I wasn’t going to write anything about 9/11; it’s been talked about so much, I thought, what could I possibly say that hasn’t been covered. Then I read an article I hadn’t before…which lead to another one…and another. I realized how crucial it is to revisit these things from time to time.
The first story was about trying to identify a Twin Towers jumper that a photographer who had been on a photo shoot for wedding models that morning took. He captured a man, who looked perfectly calm, plunging headlong into his own death. The quest for his identity opened up a festering sore with the family of the man that was identified; one “reporter” even went as far as to approach the man’s daughter at his funeral, thinking he was helping bring closure to the family. Turns out it wasn’t even him, the family was ravaged by rage over the thought their father/husband didn’t fight to get out and it was finally overturned due to a another reporter doing better investigative work. As a side, the story mentioned how the true number of jumpers was hidden by certain media outlets, like the New York Times, to lessen the blow with all the emotions that come from suicide.
I don’t know how I’ve never seen it, but I then read about a man who made it down 81 floors to safety. He was in the bathroom, making jokes about a new restroom sign, when the building lurched and all hell broke loose. Gas lines started fires, rubble and debris fell, doors wedged shut from being shifted. They kicked in the women’s room to help a co-worker get out, then began their descent. Some jokes, some panic and the horrifying realization of seeing bodies begin to accumulate. At the end, he stopped to help a man administer CPR and it nearly cost him his life. The building began to collapse and by fortune, he wasn’t killed and wound up next a firefighter with an axe. He escaped and described the sound of thousands of lives being extinguished at once. His eyes swelled shut as over 140 shards of fiberglass hit them during the collapse. He went on the describe a strange residue he kept finding in his ears over the next few weeks and was sure it was at least in some part, the obliterated bodies of those who were killed.
I read about first responders who were killed, one firefighter by a falling jumper even, of all things. Stories everywhere about updates on families – kids who lost parents of all ages when it happened, from infants that would never meet their fathers or mothers, school age kids who now woke up with one parent where there were two the day before. I read about Congress playing games with medical funding; tying the funds into other pork bills, then acting outraged when some voted against it (or politicians holding it up while people suffered – depending on your perspective). Lastly, I read about the crushing realities afterwards – we built the Empire State Building in one year and some change, it took until this year to rebuild a church destroyed that day. Thanks to human greed, politics and infighting, it took over a decade to rebuild the site again with the Freedom Tower.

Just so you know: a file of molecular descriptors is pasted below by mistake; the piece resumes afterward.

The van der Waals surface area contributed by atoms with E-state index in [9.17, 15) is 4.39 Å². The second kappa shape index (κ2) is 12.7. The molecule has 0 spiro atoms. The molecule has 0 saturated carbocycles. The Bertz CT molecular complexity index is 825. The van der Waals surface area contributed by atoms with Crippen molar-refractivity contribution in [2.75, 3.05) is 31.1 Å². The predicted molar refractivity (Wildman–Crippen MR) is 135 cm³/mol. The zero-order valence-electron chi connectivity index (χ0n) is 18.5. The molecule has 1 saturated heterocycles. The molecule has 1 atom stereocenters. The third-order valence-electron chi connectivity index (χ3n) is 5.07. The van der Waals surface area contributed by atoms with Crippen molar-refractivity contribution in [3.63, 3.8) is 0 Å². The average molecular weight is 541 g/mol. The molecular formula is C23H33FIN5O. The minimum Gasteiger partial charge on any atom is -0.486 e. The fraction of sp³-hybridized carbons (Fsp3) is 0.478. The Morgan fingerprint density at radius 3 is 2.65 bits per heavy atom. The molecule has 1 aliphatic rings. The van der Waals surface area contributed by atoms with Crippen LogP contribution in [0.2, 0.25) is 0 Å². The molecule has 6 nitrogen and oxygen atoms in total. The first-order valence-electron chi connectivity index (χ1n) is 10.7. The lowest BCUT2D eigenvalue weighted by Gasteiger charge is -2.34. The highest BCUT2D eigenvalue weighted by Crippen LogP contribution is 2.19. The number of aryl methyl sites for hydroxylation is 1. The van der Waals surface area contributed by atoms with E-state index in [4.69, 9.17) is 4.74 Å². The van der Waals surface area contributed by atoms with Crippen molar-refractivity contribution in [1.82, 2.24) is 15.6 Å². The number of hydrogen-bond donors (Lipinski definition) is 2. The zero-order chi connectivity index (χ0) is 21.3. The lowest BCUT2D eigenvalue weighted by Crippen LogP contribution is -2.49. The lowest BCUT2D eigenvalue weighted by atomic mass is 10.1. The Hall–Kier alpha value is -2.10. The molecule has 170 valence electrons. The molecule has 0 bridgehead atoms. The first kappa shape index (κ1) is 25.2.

Even now, with hurricanes pounding the shores across the southern US, there are alternately looters on one hand and on the other, people raising money and having food drives across the country. I saw a story about a woman that stabbed her one year daughter to death two days after reading about a cop that drowned in Harvey’s flood waters trying to help others. I took in an article about a dad that was shot in a carjacking while his two year old daughter was in the backseat not long after reading the local paper’s insert about local heroes, including a girl who had organized tens of thousands of books to be given to the less fortunate and a suicide hotline volunteer who had saved dozens of lives.
I could try and make some salient point; tie in some enlightened wisdom and then pat myself on the back for a thought well constructed, but the last week’s worth of information for me was dark and hopeful; depressing and uplifting on a roller coaster that is the human experience. Great suffering caused by nature and humankind and then rebuilding of spirit as life moves on, healing but always scarred. I learned we should revisit these things; we should make ourselves read these stories. It is right and important we know of tragedy so we can appreciate life and the strength of the mortal soul and to recognize the depths of evil that the same species has the capacity for. Finally, to remember that some aren’t able to click another article or read about incredible horror and then move on from these things. Hopefully that is something I don’t forget anytime soon.
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